To save Palmyra: the best we can do is support clean energy efforts, limit our consumption of fossil fuels, and keep the climate crisis in mind as we go about our daily lives.
The Sargasso Sea
The world's only "sea without shores" is geographically defined not by a neighboring land mass, but rather by the spatial dimensions of its own ecosystem. There is no other expanse of ocean like the Sargasso; a unique conflux of swirling currents, temperate weather, and the calming winds of the horse latitudes has given rise to an enormous morass of Sargassum seaweed. This vast aquatic jungle is the basis of an entire ecology involving dozens of species found nowhere else in the world.
Between the leafy sea dragons, pipefish and man-o-war peppering the Sargasso swim American and European freshwater eels, known in the sushi industry as unagi. These animals hatch in the waters of the Sargasso and are slowly swept along by the currents of the Atlantic Ocean. When the tiny eels enter water with decreased salinity -- due to a nearby river mouth -- they transform, developing muscles and the ability to propel their bodies through the water. These eels -- now known as "elvers" -- swim directly upriver, where they feed, grow and mature. They will spend their life in fresh water until they reach adulthood, whereupon they leave the river system and return to the Sargasso Sea to mate. All freshwater eels from both sides of the North Atlantic come to the Sargasso, and nowhere else, for this purpose.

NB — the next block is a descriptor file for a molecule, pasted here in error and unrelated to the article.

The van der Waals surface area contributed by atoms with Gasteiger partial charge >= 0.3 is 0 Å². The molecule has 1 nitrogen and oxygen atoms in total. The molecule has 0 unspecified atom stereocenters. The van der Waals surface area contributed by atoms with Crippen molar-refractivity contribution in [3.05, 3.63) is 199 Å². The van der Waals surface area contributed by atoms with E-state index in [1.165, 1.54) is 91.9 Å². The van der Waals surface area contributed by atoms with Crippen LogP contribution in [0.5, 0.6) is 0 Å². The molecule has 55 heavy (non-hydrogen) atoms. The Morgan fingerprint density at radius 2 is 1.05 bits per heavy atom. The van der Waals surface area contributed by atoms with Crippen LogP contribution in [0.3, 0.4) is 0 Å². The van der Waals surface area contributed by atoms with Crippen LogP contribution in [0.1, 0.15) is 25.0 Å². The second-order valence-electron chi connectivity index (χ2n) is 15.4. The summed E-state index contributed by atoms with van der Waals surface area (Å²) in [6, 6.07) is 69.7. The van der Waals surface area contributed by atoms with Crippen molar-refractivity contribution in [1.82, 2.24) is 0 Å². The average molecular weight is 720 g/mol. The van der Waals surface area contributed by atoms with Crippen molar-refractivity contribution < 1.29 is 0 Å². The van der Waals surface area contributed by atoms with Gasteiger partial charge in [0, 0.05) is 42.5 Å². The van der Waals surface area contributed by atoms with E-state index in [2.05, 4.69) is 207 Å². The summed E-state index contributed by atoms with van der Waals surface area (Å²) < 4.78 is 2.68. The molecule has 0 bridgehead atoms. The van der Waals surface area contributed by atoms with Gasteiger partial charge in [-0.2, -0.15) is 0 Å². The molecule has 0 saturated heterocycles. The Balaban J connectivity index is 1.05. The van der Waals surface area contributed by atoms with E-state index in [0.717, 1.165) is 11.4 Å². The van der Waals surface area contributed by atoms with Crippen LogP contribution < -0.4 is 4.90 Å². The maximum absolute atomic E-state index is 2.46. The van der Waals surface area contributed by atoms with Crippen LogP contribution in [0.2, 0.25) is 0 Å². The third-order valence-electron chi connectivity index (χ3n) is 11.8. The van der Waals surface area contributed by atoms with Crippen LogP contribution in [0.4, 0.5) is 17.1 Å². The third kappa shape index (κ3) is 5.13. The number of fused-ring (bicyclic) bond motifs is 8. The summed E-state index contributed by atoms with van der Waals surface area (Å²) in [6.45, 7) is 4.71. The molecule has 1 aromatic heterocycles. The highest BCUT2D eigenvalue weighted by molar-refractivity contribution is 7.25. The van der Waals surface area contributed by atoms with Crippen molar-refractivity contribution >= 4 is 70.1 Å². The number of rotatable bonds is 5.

But the Sargasso is in trouble. Not only are eels themselves severely overfished (that unagi at your local sushi bar may be "farmed," but in reality, it was captured from the wild as an elver and transferred to a rearing facility for fattening), but the greedy eddies of the Sargasso attract massive amounts of jetsam from all over the Atlantic, especially plastic and container waste, which disrupt the ecosystem and hinder many animals' ability to feed.
To help save the Sargasso: avoid unagi, and be judicious about the use of plastic bags and other refuse that often ends up in the oceans.